The thing which does really work is the support from a corset which instead of lifting and separating by design holds breasts upwards and against the chest. A bra-like object (maybe longline to waist if you didn't actually want waist compression) designed along these lines would perhaps not create a super fashionable shape, but would give excellent support. Think something like this overbust http://exquisitelywaisted.tumblr.com/post/134126247345/sample-sale-for-small-business-saturday-i (I eyed this off on a few occasions but had to remind myself that I cannot make a 34" hip work ever even if the other measurements look pretty close to mine) but not necessarily extending over the hip. I think that things can be done, but I do think that it would perhaps be necessary to not be too hung up on the fashionable shape and design features of the modern bra. I can't even get a proper full cup to wear in my size because of companies being too hung up on fashionable designs. I really want one because something with centred straps and usually good support because of the good coverage would be excellent, but I can't realistically sister size into a 34K or 36K (some styles let me size down a bit if I'm prepared to deal with less projection because my roots are so short) to get into Elomi because the bras are not scaled with my small frame in mind.

    I have a few more innovations in mind that I'd like to try, but it's really hard trying to fit a bra to yourself and I don't know anyone around me who would get super passionate about this kind of project and thus be prepared to spend time helping.

  • Ereshiy I guess you're right when it comes to making bras for the exceptionally busty with small underbust sizes. I don't really have an issue with moulded cups myself, but I understand how they're more difficult to fit in the small band+large bust market. I have a 42G from Lane Bryant that has basically the same cup measurements as my Curvy Kate Daily Boost in 36K and it fits pretty similarly. I'll have to take pictures of it someday because it's really strange that it fits me so well considering that it's like a UK 36GG sister size. I'm guessing it's because Lane Bryant cups are considered super wide for their size, so they leave me with a lot of room to chill out in the cups. I also have really soft pudding boobs that pretty much do what they're told, and having the combo of being full on top and short rooted means I can wear stupidly small cups as long as they're super open on top. I also don't think I'm anywhere near as projected as some women in my size range.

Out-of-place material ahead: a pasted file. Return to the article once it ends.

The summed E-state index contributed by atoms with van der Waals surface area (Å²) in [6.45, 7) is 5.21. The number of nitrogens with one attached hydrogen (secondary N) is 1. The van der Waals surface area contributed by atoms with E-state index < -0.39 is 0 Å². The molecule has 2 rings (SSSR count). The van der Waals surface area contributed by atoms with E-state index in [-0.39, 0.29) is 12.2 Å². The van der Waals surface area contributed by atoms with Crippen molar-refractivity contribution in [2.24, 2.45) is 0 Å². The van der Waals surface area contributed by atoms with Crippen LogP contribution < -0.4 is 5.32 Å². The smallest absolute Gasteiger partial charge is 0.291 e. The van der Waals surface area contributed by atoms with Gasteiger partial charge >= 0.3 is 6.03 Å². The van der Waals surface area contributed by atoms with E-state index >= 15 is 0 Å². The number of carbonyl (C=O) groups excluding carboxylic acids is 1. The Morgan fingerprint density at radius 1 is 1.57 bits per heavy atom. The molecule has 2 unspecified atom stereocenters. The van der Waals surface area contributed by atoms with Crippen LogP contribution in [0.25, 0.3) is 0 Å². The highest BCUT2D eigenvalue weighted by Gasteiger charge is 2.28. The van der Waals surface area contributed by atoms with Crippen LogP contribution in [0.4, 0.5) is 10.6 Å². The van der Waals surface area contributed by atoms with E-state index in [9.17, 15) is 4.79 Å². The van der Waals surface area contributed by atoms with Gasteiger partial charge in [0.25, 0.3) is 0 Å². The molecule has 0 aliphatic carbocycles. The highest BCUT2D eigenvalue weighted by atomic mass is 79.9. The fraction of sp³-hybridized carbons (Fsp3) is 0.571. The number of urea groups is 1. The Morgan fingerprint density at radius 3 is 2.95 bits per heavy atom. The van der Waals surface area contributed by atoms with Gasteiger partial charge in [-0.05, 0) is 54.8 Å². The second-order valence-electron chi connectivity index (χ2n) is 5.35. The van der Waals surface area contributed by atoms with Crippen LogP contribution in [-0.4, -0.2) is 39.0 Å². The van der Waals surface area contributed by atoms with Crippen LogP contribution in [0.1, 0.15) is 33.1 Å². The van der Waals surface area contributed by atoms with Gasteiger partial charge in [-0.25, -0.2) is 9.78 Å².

I've never tried to make my own bra at this point in time, but I have a bunch of bras that don't fit or are pretty horrific in quality that I'm saving to harvest for parts. If I had the resources I'd definitely take apart some of my old bras that used to fit me and see what I can change about the pattern to fit me better. I've seen your homemade bras and I didn't think they were that bad. There was a woman on A Sophisticated Pair's blog that was making her own bra based on the Panache Tango in a larger band and K+ size. From what I'm seeing it's easier to make huge cups in larger back sizes, which is unfortunate for someone like you because you have so many fit issues with commercial brands.

    I've never even tried a real corset. Isn't that horrible? I've experimented with the cheap Spencer's/Hot Topic ones when I was like 14 and I wouldn't wear a bra under them despite probably being around a 34FF/G at the time (comparing myself to BraBandProject pictures)